Australia on Monday announced that it will create an intelligence task force amid concerns about interference from China, according to the Wall Street Journal.
“This is a boost to our ability to discover, track and disrupt foreign interference in Australia,” Prime Minister Scott Morrison said, adding that the project would improve intelligence agency collaboration and “strengthen Australia’s analysis of the sophisticated disinformation activities happening across the world, particularly against democratic processes and elections.”
The Australian Security Intelligence Organisation (ASIO) will lead the task force, which will involve an information-sharing partnership between various Australian agencies, including those tracking cyber and financial crimes and the Australian Federal Police, the rough equivalent of the FBI.
While China was not singled out in the announcement, it comes the month after former ASIO head Duncan Lewis accused Beijing of seeking to “take over” Australia through foreign interference. The Chinese government countered that Australian media were “hyping up the so-called China espionage infiltration or interference,” according to the WSJ.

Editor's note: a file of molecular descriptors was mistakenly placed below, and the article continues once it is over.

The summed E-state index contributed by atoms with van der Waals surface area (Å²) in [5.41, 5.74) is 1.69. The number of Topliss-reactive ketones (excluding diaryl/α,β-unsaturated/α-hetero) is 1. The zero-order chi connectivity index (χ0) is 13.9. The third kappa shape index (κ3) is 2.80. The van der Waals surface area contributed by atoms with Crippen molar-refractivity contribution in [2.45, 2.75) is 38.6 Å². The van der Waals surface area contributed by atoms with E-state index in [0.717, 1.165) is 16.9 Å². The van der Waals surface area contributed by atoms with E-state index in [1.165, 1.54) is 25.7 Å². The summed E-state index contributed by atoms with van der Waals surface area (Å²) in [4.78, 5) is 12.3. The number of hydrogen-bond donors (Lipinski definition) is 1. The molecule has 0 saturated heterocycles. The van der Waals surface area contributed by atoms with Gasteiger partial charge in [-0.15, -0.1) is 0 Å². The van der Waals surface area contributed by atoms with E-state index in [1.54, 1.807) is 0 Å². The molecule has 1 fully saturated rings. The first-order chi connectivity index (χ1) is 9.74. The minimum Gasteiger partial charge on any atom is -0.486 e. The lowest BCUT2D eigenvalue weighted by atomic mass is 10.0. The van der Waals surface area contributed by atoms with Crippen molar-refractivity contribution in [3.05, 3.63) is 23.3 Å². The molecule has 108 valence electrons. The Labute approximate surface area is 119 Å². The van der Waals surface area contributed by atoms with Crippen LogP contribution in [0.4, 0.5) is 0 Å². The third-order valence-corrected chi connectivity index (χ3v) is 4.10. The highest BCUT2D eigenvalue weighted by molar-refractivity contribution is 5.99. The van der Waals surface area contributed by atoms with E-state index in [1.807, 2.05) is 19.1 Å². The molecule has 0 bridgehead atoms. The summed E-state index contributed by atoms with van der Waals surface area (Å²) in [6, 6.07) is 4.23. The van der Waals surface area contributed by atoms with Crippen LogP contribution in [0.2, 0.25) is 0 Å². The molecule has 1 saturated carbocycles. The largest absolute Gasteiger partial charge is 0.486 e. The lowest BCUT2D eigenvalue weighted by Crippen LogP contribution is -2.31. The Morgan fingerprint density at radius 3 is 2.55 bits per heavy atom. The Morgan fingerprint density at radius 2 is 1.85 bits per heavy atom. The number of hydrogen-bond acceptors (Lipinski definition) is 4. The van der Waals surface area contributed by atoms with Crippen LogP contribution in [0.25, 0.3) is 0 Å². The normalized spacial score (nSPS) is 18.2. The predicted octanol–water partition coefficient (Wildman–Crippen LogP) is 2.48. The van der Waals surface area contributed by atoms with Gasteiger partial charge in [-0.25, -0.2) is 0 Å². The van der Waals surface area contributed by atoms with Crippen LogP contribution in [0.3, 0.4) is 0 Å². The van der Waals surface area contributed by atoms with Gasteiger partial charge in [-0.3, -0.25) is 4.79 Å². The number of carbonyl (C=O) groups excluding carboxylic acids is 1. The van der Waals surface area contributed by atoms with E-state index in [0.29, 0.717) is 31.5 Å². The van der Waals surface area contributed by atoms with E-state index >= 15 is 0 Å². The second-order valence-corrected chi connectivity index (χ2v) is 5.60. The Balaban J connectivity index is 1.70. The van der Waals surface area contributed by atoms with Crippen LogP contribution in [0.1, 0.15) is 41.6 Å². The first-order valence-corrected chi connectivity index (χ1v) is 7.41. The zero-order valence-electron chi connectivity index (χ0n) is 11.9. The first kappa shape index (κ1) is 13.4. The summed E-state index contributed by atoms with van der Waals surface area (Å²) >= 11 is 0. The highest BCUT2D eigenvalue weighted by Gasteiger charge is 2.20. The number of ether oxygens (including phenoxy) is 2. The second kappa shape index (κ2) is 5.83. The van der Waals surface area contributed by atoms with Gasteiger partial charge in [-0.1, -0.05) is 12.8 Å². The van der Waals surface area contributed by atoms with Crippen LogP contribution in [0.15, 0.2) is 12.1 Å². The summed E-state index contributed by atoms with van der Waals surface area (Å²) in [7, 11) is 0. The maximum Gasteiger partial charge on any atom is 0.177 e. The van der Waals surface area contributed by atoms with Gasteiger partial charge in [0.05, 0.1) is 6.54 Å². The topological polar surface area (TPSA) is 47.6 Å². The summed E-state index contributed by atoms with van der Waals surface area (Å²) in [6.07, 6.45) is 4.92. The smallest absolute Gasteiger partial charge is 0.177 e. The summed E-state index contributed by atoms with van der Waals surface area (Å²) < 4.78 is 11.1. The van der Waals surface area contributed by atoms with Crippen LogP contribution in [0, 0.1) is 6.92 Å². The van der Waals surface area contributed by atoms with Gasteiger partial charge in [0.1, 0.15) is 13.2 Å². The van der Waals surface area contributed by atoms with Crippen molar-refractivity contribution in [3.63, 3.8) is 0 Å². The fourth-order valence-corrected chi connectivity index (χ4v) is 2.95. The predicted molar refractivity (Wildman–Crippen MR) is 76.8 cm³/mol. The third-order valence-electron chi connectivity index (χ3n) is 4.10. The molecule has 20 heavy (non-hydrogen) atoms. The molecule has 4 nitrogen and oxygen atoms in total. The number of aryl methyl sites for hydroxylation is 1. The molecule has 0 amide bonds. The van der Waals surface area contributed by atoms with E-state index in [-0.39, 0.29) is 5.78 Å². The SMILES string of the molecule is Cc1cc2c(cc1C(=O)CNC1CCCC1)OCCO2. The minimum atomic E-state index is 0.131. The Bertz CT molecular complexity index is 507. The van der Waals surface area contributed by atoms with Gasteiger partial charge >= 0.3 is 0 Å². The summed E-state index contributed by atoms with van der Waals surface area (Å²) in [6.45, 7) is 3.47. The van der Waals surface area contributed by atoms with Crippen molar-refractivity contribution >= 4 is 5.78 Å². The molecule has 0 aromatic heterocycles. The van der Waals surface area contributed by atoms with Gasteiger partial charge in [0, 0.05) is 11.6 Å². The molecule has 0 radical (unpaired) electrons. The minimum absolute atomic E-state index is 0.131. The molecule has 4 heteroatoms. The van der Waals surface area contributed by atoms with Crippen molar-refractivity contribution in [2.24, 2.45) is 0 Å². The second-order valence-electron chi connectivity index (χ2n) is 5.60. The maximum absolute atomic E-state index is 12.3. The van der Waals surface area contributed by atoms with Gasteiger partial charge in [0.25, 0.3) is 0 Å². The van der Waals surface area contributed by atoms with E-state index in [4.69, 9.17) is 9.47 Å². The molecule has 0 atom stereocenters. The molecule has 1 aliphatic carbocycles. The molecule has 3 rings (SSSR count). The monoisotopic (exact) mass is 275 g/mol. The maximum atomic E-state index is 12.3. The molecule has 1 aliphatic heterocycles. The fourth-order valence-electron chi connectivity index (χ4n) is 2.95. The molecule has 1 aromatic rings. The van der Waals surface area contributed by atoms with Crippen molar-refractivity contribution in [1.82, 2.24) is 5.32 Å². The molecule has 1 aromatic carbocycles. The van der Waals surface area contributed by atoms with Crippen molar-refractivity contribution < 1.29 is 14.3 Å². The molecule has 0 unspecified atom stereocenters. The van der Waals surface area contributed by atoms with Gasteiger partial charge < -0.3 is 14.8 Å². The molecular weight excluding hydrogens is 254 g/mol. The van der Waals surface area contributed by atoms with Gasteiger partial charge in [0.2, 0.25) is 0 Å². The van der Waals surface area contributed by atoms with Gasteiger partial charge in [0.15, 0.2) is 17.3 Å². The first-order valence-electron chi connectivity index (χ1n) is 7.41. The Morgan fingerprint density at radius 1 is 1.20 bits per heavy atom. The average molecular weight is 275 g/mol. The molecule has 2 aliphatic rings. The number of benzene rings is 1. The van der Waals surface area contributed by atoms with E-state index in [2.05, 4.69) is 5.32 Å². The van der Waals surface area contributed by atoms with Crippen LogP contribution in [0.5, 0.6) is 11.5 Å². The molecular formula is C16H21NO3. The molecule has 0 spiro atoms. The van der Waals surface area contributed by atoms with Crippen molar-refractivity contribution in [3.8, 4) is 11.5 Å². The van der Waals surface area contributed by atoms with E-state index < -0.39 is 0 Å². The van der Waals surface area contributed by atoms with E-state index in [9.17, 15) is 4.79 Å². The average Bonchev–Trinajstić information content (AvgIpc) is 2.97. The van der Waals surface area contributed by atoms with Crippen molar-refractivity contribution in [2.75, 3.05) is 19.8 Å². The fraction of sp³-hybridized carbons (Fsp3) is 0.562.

Current ASIO head Mike Burgess said in November that intelligence agencies are currently investigating an alleged plot to plant a Chinese spy in Parliament. Car dealer Nick Zhao was found dead after telling intelligence officials he had been offered $1 million Australian dollars, or about $676,500, to run for office with the ruling Liberal Party.
Burgess said in a public statement that the agency is investigating Zhao’s claim.
“Hostile foreign-intelligence activity continues to pose a real threat to our nation and its security,” he said in the statement, according to the WSJ.
The Chinese government has dismissed the claims.
“They’d rather believe in some ill-intentioned liars than the authoritative information from the Chinese side,” Foreign Ministry spokeswoman Hua Chunying.
“Australia and other countries have had very longstanding set policies around China that have been mainly about wonderful economic promise and they’ve discounted the security aspects,” , Michael Shoebridge, a director of defense, strategy and national security at the Australian Strategic Policy Institute, told the WSJ.
“But it’s changing faster than you’d expect, driven by the assertiveness of the Chinese state under [President] Xi Jinping,” he added.